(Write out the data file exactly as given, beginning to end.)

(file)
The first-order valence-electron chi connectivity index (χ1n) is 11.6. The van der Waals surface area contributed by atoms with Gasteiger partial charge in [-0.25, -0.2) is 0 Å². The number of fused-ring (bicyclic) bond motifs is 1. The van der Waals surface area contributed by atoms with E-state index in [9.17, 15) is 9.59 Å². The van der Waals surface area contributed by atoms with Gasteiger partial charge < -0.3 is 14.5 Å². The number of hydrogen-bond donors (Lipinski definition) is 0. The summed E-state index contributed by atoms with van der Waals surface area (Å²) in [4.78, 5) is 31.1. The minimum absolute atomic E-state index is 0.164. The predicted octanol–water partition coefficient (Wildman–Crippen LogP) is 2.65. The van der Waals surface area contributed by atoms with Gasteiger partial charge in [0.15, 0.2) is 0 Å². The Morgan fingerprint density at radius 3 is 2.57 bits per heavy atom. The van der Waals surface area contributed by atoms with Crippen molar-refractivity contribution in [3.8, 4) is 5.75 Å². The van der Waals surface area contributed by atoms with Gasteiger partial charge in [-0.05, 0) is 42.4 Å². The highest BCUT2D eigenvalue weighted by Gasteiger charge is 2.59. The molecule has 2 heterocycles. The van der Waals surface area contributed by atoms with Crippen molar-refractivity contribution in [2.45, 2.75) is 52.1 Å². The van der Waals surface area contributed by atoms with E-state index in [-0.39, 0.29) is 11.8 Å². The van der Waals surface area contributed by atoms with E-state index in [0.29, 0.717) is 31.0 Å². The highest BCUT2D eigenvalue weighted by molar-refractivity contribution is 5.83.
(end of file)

The first-order valence-electron chi connectivity index (χ1n) is 11.6. The van der Waals surface area contributed by atoms with Gasteiger partial charge in [-0.25, -0.2) is 0 Å². The number of fused-ring (bicyclic) bond motifs is 1. The van der Waals surface area contributed by atoms with E-state index in [9.17, 15) is 9.59 Å². The van der Waals surface area contributed by atoms with Gasteiger partial charge < -0.3 is 14.5 Å². The number of hydrogen-bond donors (Lipinski definition) is 0. The summed E-state index contributed by atoms with van der Waals surface area (Å²) in [4.78, 5) is 31.1. The minimum absolute atomic E-state index is 0.164. The predicted octanol–water partition coefficient (Wildman–Crippen LogP) is 2.65. The van der Waals surface area contributed by atoms with Gasteiger partial charge in [0.15, 0.2) is 0 Å². The Morgan fingerprint density at radius 3 is 2.57 bits per heavy atom. The van der Waals surface area contributed by atoms with Crippen molar-refractivity contribution in [3.8, 4) is 5.75 Å². The van der Waals surface area contributed by atoms with Gasteiger partial charge in [-0.05, 0) is 42.4 Å². The highest BCUT2D eigenvalue weighted by Gasteiger charge is 2.59. The molecule has 2 heterocycles. The van der Waals surface area contributed by atoms with Crippen molar-refractivity contribution in [2.45, 2.75) is 52.1 Å². The van der Waals surface area contributed by atoms with E-state index in [-0.39, 0.29) is 11.8 Å². The van der Waals surface area contributed by atoms with E-state index in [0.29, 0.717) is 31.0 Å². The highest BCUT2D eigenvalue weighted by molar-refractivity contribution is 5.83.